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Caleb Thielbar making the most of opportunities

Modified: Monday, Jul 12th, 2010


Former South Dakota State standout Caleb Thielbar fires a pitch for the Wisconsin Timber Rattlers, a Midwest League affiliate of the Milwaukee Brewers, earlier this season.




APPLETON, Wisc. — Last summer, Caleb Thielbar began a whirlwind tour of the minor league system when he was drafted in the 18th round of the 2009 Major League Baseball First-Year Player Draft by the Milwaukee Brewers.

Prior to the draft, the Brewers faintly registered on his radar, as the Twins and Tigers were among the suitors that had heavily pursued the lefty ace of the Jackrabbits. Thielbar was told by Jackrabbit head coach Ritchie Price and several scouts to be expecting a call during the draft.

“It was a surprise,” said Thielbar of the Brewers call. “I didn’t even talk to the Brewers until the day of the draft. I had seen one of their scouts at one of our games and talked to him briefly. But after that I didn’t have any contact with them during the next two months.”

Coming in with no idea of what to expect, Thielbar relied on former teammates Craig Parry and Jake Rogers, along with Price, to understand the ropes of the minor league systems.

Starting off with the Helena Brewers, Thielbar pitched in only two games during his stint with Helena. The Randolph, Minn., native shook off the dust of not pitching on a consistent basis and showed the Brewers what he was made of in the Arizona League. Posting an Arizona League-best 1.59 ERA and tying for first in the league with six wins, Thielbar saw action in 14 games, making two starts while striking out 46 batters in 45 1-3 innings.

“My first couple times out weren’t good,” Thielbar said. “I think a lot of that was due to not pitching during the layoff. Once I got back in the swing of things, I was able to pitch better. It was just about pitching well and facing a lot of inexperienced hitters that helped out last summer. This summer they are better. They don’t chase as many balls out of the strike zone and are more disciplined at the plate.”

During the fall, Thielbar was on campus and using the weight room to work out on a daily basis. Once the fall semester ended, he trained back home, running, lifting and throwing to get ready for his first spring training with the Brewers.

“It (spring training) was a completely new experience,” Thielbar said. “You had the chance to meet a lot of guys throughout the farm system at the different levels. My locker was next to Triple A, Double A and Single A guys. We’d pitch every two or three days. It was basically baseball all the time and nothing more.”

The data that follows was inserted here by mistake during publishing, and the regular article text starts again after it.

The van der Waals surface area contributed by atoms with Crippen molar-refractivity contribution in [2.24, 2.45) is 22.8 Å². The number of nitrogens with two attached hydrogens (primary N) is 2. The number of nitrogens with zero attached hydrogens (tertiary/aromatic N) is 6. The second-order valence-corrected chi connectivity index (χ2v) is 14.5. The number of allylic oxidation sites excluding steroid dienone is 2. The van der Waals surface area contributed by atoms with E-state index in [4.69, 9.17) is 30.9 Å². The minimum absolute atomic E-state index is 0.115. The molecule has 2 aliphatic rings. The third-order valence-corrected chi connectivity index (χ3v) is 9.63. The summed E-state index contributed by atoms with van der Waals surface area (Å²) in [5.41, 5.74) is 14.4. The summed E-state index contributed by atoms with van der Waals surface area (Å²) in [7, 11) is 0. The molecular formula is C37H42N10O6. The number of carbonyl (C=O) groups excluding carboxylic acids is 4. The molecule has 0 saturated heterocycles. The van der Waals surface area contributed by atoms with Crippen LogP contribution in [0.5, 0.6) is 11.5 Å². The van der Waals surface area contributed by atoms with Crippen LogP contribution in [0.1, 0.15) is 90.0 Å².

In his time at SDSU, Thielbar pitched some in middle relief, while making several starts. With the Wisconsin Timber Rattlers of the Midwest League, the 6-foot lefty made an easy transition from starter to middle reliever. Added into the mix this year is the wear and tear of the 140-game schedule.

“With the short season last summer, you would get a little worn down,” said Thielbar. “But it wasn’t like every single day for five to six months. It is the biggest thing that everyone goes through.”

Just past the midway point of the season with the Timber Rattlers, the former 556th pick of the Brewers has seen action in 26 games. With an 0-2 record, two saves and an earned run average of 5.32, it takes just one bad outing to inflate the ERA and many good ones to deflate.

He also has 39 strikeouts and 10 walks in 45 2-3 innings.

Since the league’s All-Star break two weeks ago, the lefty has seen action in three games which have ballooned the ERA. And while there have been more bad outings than good as of late for Thielbar, the ability to forget the bad outings has pushed him on.

“It is basically a cycle with everyone,” Thielbar said. “Our pitching coach told us, ‘Everyone is going to have good streaks and bad streaks.’ It is all a matter of keeping the good streaks going as long as possible. I wasn’t getting lucky at the start of the season and I got hit pretty hard. I started to figure out to get the ball down and throw breaking balls and changeups for strikes. Ever since then, I feel like I have been pitching well just getting a few bad breaks here and there.”

Not letting the game pass him by, the former Jackrabbit has enjoyed his ‘full-time’ job with the Timber Rattlers so far.

A normal day consists of getting to the ball park by 2 or 3 p.m. for 7 p.m. games, and not leaving the ballpark until 11 p.m., if lucky. Conditioning, weight training and running are the norm for Thielbar, occasionally followed up by throwing sessions and batting practice.

“There’s really not a whole lot of free time,” said Thielbar. “(Recently), I got up early to go golfing. There are usually a lot of courses around that cater to us. But people look at it and say, ‘They only work for three hours a day.’ That’s not really the whole truth. It isn’t exactly what people on the outside looking in think it is.”

While the ultimate goal is a promotion to the Brevard County Manatees of the Florida State League, a High A club, or the Huntsville Stars of the Double A Southern League, Thielbar has taken things in stride during this dream experience. The fan base of 4,000 to 5,000 is a far cry from that witnessed at Erv Huether Field or Miller Park, but it keeps Thielbar motivated

“There are just so many different things that happen on a daily basis,” Thielbar said. “It is hard to even think about the promotions.

“It is a great experience, and I wouldn’t trade it for anything right now. You get to play baseball for fun. What else do you want to do? It was the thing I wanted to do most, and I am finally getting a chance to do it.”










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